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Messages - erockrph

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1651
General Homebrew Discussion / Re: Brewing other's recipes for competitions?
« on: February 28, 2014, 11:34:10 PM »
There is so much more to producing a quality beer than the recipe. Even if everyone brewed the exact same recipe, no two would taste the exact same.

And frankly for a lot of styles the majority of the recipes are going to be pretty close. If you needed a unique recipe, then they might as well shut down the whole Bohemian Pilsner category for eternity. It is certainly not frowned upon to brew someone else's recipe for a competition.

1652
General Homebrew Discussion / Re: What in the tun this weekend?
« on: February 28, 2014, 11:28:53 PM »
I see Pinski's response about Maertzen-  This is my wife's favorite.  Any good recipes that folks can share?

Thanks in advance... (can't figure out how to quote a previous post)

There should be a quote button if you're on a PC. If you're using tapatalk, a long press and hold on the post you want should lead you to the option to quote.

Regarding the Märzen suggestion, we had a thread on this not too long ago with some good ideas:

https://www.homebrewersassociation.org/forum/index.php?topic=18087.msg229937#msg229937

1653
General Homebrew Discussion / Re: What in the tun this weekend?
« on: February 28, 2014, 02:31:33 PM »
Tuesday will be a super-long brewday for a huge barleywine with WLP037.

1654
Yeast and Fermentation / Re: Secondary fermentation
« on: February 27, 2014, 11:15:57 PM »
I was told that it is important to remove the beer from the sediment in the primary fermenter as soon as initial fermentation has stopped as this improves the taste of the beer. However, it seems like many leave the beer in the primary fermenter for long periods of time and don't seem to have a problem. Does it matter if the beer is removed from the sediment in the fermentor?

There are some risks in taking the beer off the yeast too soon. Even after the fermentation is done, the yeast remain active and clean up a lot of the compounds that can cause off flavors. In addition, you run the risk of contamination (this is a very small risk if you clean and sanitize properly) during the transfer process. The biggest risk is oxidation, which can lead to staling and off flavors in your beer, and can also reduce the shelf life.

At the homebrew scale, there is little need to rack the beer out of your primary fermenter until you are ready to package it (either in a keg or bottles).

1655
General Homebrew Discussion / Re: Unintended Trial
« on: February 27, 2014, 11:10:51 PM »
I've found that time may not work quite as fast as whirlfloc, but it works nearly as well. I'd be willing to hazard a guess that by the time you're done lagering you probably won't see much of a difference.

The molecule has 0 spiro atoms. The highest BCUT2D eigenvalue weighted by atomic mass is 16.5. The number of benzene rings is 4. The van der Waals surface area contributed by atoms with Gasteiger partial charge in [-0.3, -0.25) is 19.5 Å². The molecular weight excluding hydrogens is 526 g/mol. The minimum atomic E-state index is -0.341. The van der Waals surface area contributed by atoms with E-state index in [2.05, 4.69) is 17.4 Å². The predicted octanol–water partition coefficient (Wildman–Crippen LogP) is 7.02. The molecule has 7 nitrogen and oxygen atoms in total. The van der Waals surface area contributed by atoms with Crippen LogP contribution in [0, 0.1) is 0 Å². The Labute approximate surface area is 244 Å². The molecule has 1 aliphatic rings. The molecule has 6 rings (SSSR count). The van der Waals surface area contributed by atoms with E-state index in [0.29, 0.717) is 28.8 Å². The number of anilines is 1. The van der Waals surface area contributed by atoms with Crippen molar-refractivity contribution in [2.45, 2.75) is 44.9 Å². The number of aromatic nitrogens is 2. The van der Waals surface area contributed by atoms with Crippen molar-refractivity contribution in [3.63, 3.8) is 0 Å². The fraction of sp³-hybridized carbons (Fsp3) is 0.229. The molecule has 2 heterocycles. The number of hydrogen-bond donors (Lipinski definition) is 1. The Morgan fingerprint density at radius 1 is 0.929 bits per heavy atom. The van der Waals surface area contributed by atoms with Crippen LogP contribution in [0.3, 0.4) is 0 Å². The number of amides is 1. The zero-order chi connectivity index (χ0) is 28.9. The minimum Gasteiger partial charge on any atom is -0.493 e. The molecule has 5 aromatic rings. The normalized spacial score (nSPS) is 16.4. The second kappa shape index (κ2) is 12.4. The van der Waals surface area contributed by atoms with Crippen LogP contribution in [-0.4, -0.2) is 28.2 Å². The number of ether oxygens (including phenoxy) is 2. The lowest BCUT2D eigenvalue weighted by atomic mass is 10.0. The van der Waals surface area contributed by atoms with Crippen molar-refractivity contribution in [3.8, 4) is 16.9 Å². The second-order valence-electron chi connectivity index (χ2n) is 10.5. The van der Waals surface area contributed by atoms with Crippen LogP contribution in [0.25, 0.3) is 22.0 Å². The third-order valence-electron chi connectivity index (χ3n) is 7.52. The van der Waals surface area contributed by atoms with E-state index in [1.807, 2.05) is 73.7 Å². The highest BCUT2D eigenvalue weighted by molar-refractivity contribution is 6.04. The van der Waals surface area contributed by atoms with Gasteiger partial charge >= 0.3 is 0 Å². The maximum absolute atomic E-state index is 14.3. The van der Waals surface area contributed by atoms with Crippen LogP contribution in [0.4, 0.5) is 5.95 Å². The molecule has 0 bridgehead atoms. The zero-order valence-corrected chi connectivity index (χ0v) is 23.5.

1656
Extract/Partial Mash Brewing / Re: an American SMaSH Series of Pale Ales
« on: February 27, 2014, 07:38:34 PM »
I do a big batch of these once or twice a year to try out different hop varieties. Here are some threads where I go through my process/results:

https://www.homebrewersassociation.org/forum/index.php?topic=13485.msg171180#msg171180
https://www.homebrewersassociation.org/forum/index.php?topic=16663.msg209729#msg209729

I also posted a bit more detail on my procedure on my blog:
http://hopwhisperer.blogspot.com/2013/12/single-hop-beers-part-1.html
http://hopwhisperer.blogspot.com/2013/12/single-hop-beers-part-2.html

Basically, I use a mix of light DME and Munich LME. The Munich is to give at least a little bit more malt backbone, since there's not much in the Light DME. My process lets me crank out 6-8 one-gallon batches in the time it would take for a typical all-grain brew day. If you're looking specifically to taste test hops, then I highly recommend you give the single-hopped pale ale thing a try.

1657
Yeast and Fermentation / Re: Wyeast 9097 Old Ale Strain
« on: February 27, 2014, 03:42:17 PM »
It was last released Fall 2012. I know one of the other Private Collection strains from Fall '12 (3864 - Canadian/Belgian) is out right now, so maybe the Old Ale may be up again soon. You could certainly email Wyeast to see if they have it scheduled for release any time soon. Even if its not scheduled, they definitely base their decisions about what strains to release based on requests. If there is enough of a demand you may see this released again in the near future.

1658
you should contact the organizer and offer apologies.  People are generally pretty nice.  (stuff) happens.  Someone is always entering their first competition and it happens more than you think.  I suspect the organizing crew will curse you out a bit and do whatever they can to remove the labels.

+1 - An apology up front will definitely be appreciated and certainly wouldn't hurt your cause.

1659
Ingredients / Re: Another Cacoa nibs post
« on: February 27, 2014, 02:04:32 PM »
I don't know about brewer's best, I ordered mine off Amazon. Pretty sure they were "raw" so I'll probably toast them. Think I'm leaning toward the vodka soak. Did this with vanilla beans and worked great. Thinking about adding 1/2 a vanilla bean too to bump up chocolate flavor.